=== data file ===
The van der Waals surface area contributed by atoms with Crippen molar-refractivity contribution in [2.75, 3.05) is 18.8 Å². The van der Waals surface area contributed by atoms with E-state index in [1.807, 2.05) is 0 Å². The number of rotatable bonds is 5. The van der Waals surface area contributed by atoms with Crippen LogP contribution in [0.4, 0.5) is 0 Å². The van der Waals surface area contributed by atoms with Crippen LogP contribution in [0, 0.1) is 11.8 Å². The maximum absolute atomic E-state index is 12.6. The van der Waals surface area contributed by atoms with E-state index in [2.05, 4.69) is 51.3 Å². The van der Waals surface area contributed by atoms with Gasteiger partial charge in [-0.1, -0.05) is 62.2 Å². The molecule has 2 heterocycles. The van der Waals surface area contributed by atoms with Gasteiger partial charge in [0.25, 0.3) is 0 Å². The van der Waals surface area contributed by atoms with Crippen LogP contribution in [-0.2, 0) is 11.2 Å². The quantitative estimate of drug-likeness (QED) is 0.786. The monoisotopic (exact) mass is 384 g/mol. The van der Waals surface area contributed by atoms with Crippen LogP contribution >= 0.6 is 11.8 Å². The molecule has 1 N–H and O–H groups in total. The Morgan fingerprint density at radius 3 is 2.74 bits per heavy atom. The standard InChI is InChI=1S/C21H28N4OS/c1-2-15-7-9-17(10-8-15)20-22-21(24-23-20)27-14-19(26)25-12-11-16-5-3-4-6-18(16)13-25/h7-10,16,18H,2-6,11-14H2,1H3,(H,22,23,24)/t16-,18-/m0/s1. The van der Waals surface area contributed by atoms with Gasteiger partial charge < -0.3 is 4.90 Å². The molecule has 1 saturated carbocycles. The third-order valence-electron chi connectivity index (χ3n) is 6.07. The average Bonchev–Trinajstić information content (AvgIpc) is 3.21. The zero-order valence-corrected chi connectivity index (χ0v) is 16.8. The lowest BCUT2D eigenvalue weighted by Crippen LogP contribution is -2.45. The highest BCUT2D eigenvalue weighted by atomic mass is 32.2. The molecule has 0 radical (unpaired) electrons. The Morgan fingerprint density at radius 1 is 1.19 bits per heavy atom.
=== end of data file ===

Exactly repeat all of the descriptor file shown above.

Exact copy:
The van der Waals surface area contributed by atoms with Crippen molar-refractivity contribution in [2.75, 3.05) is 18.8 Å². The van der Waals surface area contributed by atoms with E-state index in [1.807, 2.05) is 0 Å². The number of rotatable bonds is 5. The van der Waals surface area contributed by atoms with Crippen LogP contribution in [0.4, 0.5) is 0 Å². The van der Waals surface area contributed by atoms with Crippen LogP contribution in [0, 0.1) is 11.8 Å². The maximum absolute atomic E-state index is 12.6. The van der Waals surface area contributed by atoms with E-state index in [2.05, 4.69) is 51.3 Å². The van der Waals surface area contributed by atoms with Gasteiger partial charge in [-0.1, -0.05) is 62.2 Å². The molecule has 2 heterocycles. The van der Waals surface area contributed by atoms with Gasteiger partial charge in [0.25, 0.3) is 0 Å². The van der Waals surface area contributed by atoms with Crippen LogP contribution in [-0.2, 0) is 11.2 Å². The quantitative estimate of drug-likeness (QED) is 0.786. The monoisotopic (exact) mass is 384 g/mol. The van der Waals surface area contributed by atoms with Crippen LogP contribution >= 0.6 is 11.8 Å². The molecule has 1 N–H and O–H groups in total. The Morgan fingerprint density at radius 3 is 2.74 bits per heavy atom. The standard InChI is InChI=1S/C21H28N4OS/c1-2-15-7-9-17(10-8-15)20-22-21(24-23-20)27-14-19(26)25-12-11-16-5-3-4-6-18(16)13-25/h7-10,16,18H,2-6,11-14H2,1H3,(H,22,23,24)/t16-,18-/m0/s1. The van der Waals surface area contributed by atoms with Gasteiger partial charge < -0.3 is 4.90 Å². The molecule has 1 saturated carbocycles. The third-order valence-electron chi connectivity index (χ3n) is 6.07. The average Bonchev–Trinajstić information content (AvgIpc) is 3.21. The zero-order valence-corrected chi connectivity index (χ0v) is 16.8. The lowest BCUT2D eigenvalue weighted by Crippen LogP contribution is -2.45. The highest BCUT2D eigenvalue weighted by atomic mass is 32.2. The molecule has 0 radical (unpaired) electrons. The Morgan fingerprint density at radius 1 is 1.19 bits per heavy atom.